This is the second year that transparency standards in the appropriations process require a precise accounting of who is getting what. Analysis of last year’s spending bills showed a clear pecking order in the hunt for earmarks, with Congressional leaders and Appropriations Committee members taking home far more than their colleagues.

Vulnerable lawmakers, too, fared better than their politically secure counterparts in last year’s bills. Those in the 73 House districts designated as competitive by the Cook Political Report on average brought home 14 percent more in earmarked projects than others not on the committee, Taxpayers for Common Sense found. The study found that Democrats in competitive races averaged $29.4 million in earmarks each, outpacing vulnerable Republicans, who averaged $23.4 million.

That vulnerable Members, many of whom are freshmen representing comparatively wealthy areas, were securing more money than senior lawmakers from poorer districts prompted gripes from some corners of the Democratic Caucus last year. Minority Members especially felt they were getting shorted. One appropriations lobbyist said that in the wake of those discussions, committee staff have examined how to inject more “standardization and predictability” into the process.

“What you’ve seen this year is a realignment that is a little more democratic,” he said. As a result, this lobbyist predicted that Frontline Democrats would actually fare slightly worse this year than last, as leaders seek to spread some of their project money to more disadvantaged districts.

Several spokesmen for vulnerable Democrats said they received no advance notice from the Appropriations panel of how much they would be receiving. Childers, for example, made $8 million worth of requests in the Labor-HHS bill for a single entity: Itawamba Community College in Fulton, Miss. “The situation there was so bad, they didn’t have the resources to let students into their nursing program,” said Dana Edelstein, his spokeswoman. The school received an $810,000 earmark for facilities and equipment. Foster, who likewise received $810,000 for his requests, saw them spread across seven projects, from $25,000 for a childhood obesity program at the Kendall County Health Department in Yorkville, Ill., to $250,000 for a computer training program at the Waubonsee Community College in Sugar Grove, Ill. “We just acted the way every other Congressional office acts in accordance with the appropriations process — we submit requests to the committee,” Foster spokeswoman Shannon O’Brien said.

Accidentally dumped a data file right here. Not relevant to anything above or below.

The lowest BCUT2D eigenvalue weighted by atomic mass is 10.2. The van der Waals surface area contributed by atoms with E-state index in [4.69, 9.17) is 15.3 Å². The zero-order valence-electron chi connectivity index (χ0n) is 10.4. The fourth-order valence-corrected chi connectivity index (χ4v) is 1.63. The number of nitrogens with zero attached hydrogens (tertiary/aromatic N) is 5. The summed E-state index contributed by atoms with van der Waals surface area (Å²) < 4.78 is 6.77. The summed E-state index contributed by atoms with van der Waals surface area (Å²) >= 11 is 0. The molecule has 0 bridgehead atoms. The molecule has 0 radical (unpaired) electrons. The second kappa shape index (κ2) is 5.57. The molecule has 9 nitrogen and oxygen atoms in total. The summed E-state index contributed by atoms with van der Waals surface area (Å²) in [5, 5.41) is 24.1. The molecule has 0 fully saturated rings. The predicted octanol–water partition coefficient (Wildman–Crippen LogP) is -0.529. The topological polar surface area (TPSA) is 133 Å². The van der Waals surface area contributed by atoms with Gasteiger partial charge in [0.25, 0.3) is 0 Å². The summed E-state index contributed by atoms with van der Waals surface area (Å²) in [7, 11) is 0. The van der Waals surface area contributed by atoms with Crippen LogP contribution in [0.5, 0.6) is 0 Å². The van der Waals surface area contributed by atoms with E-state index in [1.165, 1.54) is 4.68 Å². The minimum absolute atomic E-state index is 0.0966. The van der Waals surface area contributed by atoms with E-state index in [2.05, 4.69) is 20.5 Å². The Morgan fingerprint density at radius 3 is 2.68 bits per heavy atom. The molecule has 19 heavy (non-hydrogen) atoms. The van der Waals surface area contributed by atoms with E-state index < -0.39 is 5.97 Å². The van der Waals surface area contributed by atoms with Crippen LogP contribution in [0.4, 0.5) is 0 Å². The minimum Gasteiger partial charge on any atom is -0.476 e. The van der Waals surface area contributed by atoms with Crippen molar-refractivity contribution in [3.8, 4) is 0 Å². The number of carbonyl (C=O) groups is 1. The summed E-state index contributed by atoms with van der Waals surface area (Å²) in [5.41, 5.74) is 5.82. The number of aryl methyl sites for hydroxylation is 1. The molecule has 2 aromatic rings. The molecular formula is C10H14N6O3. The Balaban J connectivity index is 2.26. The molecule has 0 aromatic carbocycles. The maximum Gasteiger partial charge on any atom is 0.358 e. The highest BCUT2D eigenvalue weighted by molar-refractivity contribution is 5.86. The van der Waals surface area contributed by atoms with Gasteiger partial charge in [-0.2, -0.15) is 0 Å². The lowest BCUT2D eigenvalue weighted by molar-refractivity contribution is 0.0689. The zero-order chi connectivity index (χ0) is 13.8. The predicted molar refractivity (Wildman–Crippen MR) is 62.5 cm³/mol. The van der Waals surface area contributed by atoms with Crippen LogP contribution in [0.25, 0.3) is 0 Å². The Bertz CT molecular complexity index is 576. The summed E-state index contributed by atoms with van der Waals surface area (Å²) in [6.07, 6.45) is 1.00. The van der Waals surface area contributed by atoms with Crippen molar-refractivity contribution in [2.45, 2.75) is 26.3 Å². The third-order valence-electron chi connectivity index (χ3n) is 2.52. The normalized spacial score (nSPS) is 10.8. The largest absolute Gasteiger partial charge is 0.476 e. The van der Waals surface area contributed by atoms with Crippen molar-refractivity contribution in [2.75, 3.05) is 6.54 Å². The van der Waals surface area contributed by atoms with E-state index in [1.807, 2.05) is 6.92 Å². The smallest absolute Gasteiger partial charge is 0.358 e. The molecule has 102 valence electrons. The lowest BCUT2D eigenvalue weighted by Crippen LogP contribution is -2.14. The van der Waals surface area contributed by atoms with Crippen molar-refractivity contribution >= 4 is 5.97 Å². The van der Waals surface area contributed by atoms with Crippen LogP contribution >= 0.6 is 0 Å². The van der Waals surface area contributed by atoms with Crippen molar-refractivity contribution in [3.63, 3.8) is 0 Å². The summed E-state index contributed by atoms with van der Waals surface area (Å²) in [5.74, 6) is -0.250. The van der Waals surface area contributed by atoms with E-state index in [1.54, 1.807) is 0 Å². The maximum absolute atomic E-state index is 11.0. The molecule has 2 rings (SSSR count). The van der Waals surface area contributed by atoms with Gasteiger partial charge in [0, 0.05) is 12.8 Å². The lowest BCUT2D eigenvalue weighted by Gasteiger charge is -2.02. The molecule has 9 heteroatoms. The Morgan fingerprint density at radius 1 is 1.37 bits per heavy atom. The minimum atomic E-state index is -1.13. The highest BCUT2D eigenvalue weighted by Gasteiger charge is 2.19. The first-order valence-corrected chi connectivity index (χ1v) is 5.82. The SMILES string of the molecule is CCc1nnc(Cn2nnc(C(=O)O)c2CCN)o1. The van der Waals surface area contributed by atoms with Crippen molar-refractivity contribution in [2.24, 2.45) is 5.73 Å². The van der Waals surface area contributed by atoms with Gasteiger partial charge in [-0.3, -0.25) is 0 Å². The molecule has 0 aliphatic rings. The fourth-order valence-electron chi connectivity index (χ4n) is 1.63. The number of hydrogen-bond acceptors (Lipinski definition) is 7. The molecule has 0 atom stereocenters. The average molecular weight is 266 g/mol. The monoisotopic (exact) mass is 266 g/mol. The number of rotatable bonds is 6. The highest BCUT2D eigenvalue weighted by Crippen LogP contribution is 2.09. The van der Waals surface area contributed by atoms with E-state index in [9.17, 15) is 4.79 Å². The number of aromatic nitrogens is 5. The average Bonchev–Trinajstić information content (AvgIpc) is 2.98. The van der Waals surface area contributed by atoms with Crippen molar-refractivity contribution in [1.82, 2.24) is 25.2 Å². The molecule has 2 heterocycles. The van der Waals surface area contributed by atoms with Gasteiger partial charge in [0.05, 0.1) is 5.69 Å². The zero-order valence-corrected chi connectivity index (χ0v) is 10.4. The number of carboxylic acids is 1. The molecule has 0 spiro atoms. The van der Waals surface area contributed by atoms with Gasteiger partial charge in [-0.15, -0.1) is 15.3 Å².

But one aide to a Frontline Democrat said that, at least based on experience, lawmakers in tough races know they will be getting a little extra from the committee. “They kind of know they are going to get more of their requests prioritized,” the aide said.

The concept of directing earmarks to shore up political weak spots is hardly novel. In the summer of 1996, as a then-newly minted House Republican majority headed into its first test at the polls, Speaker Newt Gingrich (Ga.) circulated a memo directing appropriators to focus on funding California projects, as the Golden State figured prominently in the party’s plans for retaining the majority. And former Rep. Tom DeLay (R-Texas) is widely credited with transforming the process into a political cudgel during his time in GOP leadership, presiding over an unprecedented boom in the projects — a development many conservative Republicans now blame for helping the party slip from power.